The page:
You seem all to be so focused on irrelevant personal comment that you miss the main point  The  Chairman  is speaking for the Cayman Islands Financial Services Association. It is the only body capable of developing a consensus for the Cayman Islands Financial Industry and it does so. It has real meetings real discussions and arrives at real conclusions by consensus. The views expressed are the views of the Cayman Islands Financial Services  Association. IF CIG ignores these views as it is clearly doing it does so at its peril .CIG has no one within it , and not within the Civil Service  with any comparable understanding. Personalizing this fundamental  point with inane personal nonsense is trivializing the importance of the CIFSA recommendations  and the structure that lies behind them.No wonder CIG feels it can ignore them  with impunity. But if it continues to everyone in Cayman will suffer. Without the Financial Services Industry Cayman needs Civil Service of 50 people .

    • Anonymous says:

      CIFSA undoubtedly has a role to play, but its ability to represent the financial services sector as a whole should not be overstated. As a Caymanian professional who has a vested interested in the financial services sector of this country, I would like to point out that the decisions taken by CIFSA represents the interests of the senior partners and managers of some 40 organisations, a tiny fraction of the people employed in the sector. In some instances the positions articulated by CIFSA coincide with the interests of most of the Caymanians and non-Caymanians in the sector but not always. Those of us for whom Cayman is our home may take a more broad view moreinclusive of societal issues than those interested primarily in keeping the inbox full for a few more months or years.

      In this particular instance I suspect that CIFSA’s opposition to direct taxation and its concern for the fumbling of the issues over the recent past is shared by both those who have a say in CIFSA’s official position and those who work in the sector but have no such say. That may not always be the case. CIFSA should be careful not to overstate the basis for its representations.

      • Anonymous says:

         It is clear  that CIFSA  should be involved in the frontline negotiations as CIG does not have anyone who is nearly as well qualified. It is concerning that Mac has chosen to go it alone and we are all going to pay the price for his recklessness. 

        CIG need to start dialogue immediately with CIFSA 



        • Anonymous says:

          I beg to differ.  The Civil Service has quite a few people that are as good or better than mr. Travers and his associates.  I am not stating this to start a fight, I simply want to point out that we may be in a situation where CIFSA is listened to as much (or as little) as the internal experts.  An illusion has been created that we don’t have people of adequate skills, because these people have to follow orders no matter what.  Thankfully Mr. Travers doesn’t.  For the record, I also don’t like when (to borrow from MLA Mr. Solomon) poison is mixed in with the water.  While Mr. Travers is doing a good job, he is also using his current notariety to push for other things (including some immigration related items – I am not trying to start a Caymanian vs. expat argument) that won’t benefit the country in the long run.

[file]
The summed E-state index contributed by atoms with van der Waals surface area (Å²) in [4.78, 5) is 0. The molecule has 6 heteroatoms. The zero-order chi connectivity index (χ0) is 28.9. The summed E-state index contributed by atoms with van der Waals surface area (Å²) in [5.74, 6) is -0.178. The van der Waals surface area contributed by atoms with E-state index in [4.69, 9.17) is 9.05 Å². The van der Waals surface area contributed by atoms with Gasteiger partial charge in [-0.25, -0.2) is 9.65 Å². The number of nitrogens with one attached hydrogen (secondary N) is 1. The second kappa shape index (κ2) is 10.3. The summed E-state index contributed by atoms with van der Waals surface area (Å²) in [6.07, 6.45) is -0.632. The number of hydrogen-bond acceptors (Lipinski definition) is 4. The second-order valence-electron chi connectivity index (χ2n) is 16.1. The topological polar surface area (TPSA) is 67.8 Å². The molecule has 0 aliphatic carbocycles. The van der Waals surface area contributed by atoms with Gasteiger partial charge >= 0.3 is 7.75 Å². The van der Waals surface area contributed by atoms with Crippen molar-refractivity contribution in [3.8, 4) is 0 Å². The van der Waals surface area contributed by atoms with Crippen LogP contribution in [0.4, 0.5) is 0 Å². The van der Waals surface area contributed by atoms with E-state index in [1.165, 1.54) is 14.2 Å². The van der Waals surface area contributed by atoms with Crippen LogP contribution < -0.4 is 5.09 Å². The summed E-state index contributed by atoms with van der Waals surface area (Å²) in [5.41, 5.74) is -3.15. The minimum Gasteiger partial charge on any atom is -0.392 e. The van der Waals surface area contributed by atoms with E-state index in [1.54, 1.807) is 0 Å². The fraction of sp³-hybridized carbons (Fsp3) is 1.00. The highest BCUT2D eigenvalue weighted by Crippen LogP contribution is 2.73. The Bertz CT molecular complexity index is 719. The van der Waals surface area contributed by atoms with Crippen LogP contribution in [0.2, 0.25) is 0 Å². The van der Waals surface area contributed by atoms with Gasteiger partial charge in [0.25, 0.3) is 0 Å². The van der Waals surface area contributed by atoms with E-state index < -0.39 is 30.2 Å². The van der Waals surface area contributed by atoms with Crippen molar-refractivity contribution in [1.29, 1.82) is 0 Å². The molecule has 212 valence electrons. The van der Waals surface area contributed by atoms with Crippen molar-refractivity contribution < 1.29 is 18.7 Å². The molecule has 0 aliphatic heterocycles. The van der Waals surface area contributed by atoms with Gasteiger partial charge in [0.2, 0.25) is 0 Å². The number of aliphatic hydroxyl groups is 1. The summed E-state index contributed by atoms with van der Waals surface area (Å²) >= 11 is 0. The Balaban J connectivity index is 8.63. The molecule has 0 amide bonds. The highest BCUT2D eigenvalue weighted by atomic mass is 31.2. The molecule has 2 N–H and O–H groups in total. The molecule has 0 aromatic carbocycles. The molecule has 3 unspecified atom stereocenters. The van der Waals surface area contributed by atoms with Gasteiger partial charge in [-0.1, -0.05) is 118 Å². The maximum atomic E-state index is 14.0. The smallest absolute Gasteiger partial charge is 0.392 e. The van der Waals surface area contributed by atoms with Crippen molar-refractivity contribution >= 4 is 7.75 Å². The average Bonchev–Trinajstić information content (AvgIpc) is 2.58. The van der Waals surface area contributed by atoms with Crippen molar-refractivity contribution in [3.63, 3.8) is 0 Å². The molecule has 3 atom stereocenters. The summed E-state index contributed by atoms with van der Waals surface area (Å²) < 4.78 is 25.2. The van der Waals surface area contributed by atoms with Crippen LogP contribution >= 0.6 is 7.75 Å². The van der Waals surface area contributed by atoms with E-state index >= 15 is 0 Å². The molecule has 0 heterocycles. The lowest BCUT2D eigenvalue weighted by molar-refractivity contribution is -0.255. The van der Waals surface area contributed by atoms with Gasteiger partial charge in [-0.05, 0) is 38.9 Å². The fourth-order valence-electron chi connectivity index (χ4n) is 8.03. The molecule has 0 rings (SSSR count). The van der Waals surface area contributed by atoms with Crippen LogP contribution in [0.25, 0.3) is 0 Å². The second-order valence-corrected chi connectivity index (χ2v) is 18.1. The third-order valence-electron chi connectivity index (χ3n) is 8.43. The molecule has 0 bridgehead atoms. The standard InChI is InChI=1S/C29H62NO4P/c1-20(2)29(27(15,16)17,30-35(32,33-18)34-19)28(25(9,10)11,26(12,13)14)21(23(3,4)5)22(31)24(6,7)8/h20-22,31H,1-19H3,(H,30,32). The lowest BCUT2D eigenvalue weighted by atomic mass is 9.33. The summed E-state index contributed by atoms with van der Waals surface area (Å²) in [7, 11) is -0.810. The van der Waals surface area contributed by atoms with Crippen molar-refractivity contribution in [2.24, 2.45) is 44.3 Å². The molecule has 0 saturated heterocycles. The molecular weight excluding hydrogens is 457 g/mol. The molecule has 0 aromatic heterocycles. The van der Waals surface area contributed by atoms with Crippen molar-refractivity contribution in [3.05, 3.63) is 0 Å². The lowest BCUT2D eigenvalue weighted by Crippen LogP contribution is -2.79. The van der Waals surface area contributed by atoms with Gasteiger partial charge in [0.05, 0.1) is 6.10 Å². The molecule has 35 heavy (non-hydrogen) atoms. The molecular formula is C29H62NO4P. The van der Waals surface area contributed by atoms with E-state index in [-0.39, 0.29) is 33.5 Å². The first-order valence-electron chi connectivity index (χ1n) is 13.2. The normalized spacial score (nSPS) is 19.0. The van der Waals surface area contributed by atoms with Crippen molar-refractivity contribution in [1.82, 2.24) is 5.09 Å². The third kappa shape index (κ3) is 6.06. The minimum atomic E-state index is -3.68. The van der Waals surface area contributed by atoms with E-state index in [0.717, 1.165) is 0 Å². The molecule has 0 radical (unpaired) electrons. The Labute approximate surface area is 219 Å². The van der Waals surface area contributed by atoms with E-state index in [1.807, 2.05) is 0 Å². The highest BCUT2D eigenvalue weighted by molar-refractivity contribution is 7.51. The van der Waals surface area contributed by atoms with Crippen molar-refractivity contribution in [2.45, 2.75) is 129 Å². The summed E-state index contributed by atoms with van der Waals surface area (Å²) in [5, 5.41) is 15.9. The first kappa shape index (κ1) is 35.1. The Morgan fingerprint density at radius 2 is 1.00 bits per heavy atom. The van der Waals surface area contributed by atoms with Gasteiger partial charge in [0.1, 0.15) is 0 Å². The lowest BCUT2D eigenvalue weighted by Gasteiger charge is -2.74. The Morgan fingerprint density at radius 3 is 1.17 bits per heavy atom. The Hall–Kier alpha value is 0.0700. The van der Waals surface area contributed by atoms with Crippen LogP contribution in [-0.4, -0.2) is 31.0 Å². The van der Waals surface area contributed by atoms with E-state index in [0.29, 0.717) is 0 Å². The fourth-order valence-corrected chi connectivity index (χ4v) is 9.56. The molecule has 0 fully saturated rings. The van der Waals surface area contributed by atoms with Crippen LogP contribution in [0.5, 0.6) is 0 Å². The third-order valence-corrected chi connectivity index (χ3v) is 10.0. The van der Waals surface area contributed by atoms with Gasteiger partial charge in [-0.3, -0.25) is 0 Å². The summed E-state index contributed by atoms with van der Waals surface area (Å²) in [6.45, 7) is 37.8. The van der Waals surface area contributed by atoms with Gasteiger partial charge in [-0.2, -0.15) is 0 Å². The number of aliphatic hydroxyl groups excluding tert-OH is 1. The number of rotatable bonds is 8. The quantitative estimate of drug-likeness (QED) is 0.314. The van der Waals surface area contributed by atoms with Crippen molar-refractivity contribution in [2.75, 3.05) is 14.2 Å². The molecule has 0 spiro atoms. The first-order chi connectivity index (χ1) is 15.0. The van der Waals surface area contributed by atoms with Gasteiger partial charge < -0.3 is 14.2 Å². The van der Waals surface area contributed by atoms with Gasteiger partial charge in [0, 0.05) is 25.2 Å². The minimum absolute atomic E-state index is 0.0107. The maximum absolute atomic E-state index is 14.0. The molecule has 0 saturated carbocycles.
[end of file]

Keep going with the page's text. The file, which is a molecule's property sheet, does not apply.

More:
• Anonymous says:

         The CIFSA board is controlleed by Caymanian professionals who have risen to the top of their accounting and law firms  .That is a fact .The Financial Services Associations it represent are a fact.What exactly is your point and who do you represent ?


      • Shif Shah says:

        Can you please give us a few examples so we can consider the validity of your point? 

      • Anonymous says:

         CIFSA represents the ‘industry’ not the personal opinions of board members or every individual worker . Expressed  CIFSA positions are developed by consensus and are based on protecting the industry in Cayman and creating an environment where the industry here can continue to grow. This ultimately benefits every Caymanian through greater employment opportunities in all sectors, higher revenues for government, promoting education and a more worldly view, support for local charities and cultural events, and a myriad of other benefits.  The  Cayman Islands benefits  from  CIFSA  providing a  clear,centralized  voice for the industry on the international stage.  

  9. Anonymous says:

    Mr Travers is being extremely charitable in relation to his advisee. Clearly the "dithering" has not been on the UK side of the discussions. The UK negotiators at least have an idea of what they are doing. 

    • Anonymous says:

      agreed, after listneing to the ramblings of mac over the last week it is obvious that the uk have not been offered realistic or sustainable proposals from ci gov

  10. Anonymous says:

    How does Travers know what is in the proposed budget and they rest of us don’t?

    I can certainly agree with Travers that a payroll tax will not work, but how is is able to say "I urge the FCO to acknowledge that the CI Government has put forward sensible ideas to cut costs and raise revenue without the introduction of totally unnecessary taxes and allow the CI Government to borrow the relatively small amount of money it needs to carry out its business.” ??????

    Why doesn’t Mac show the budget to the rest of the population. We understand that he wants to borrow $370M, but has given us no indication where he intends to spend it.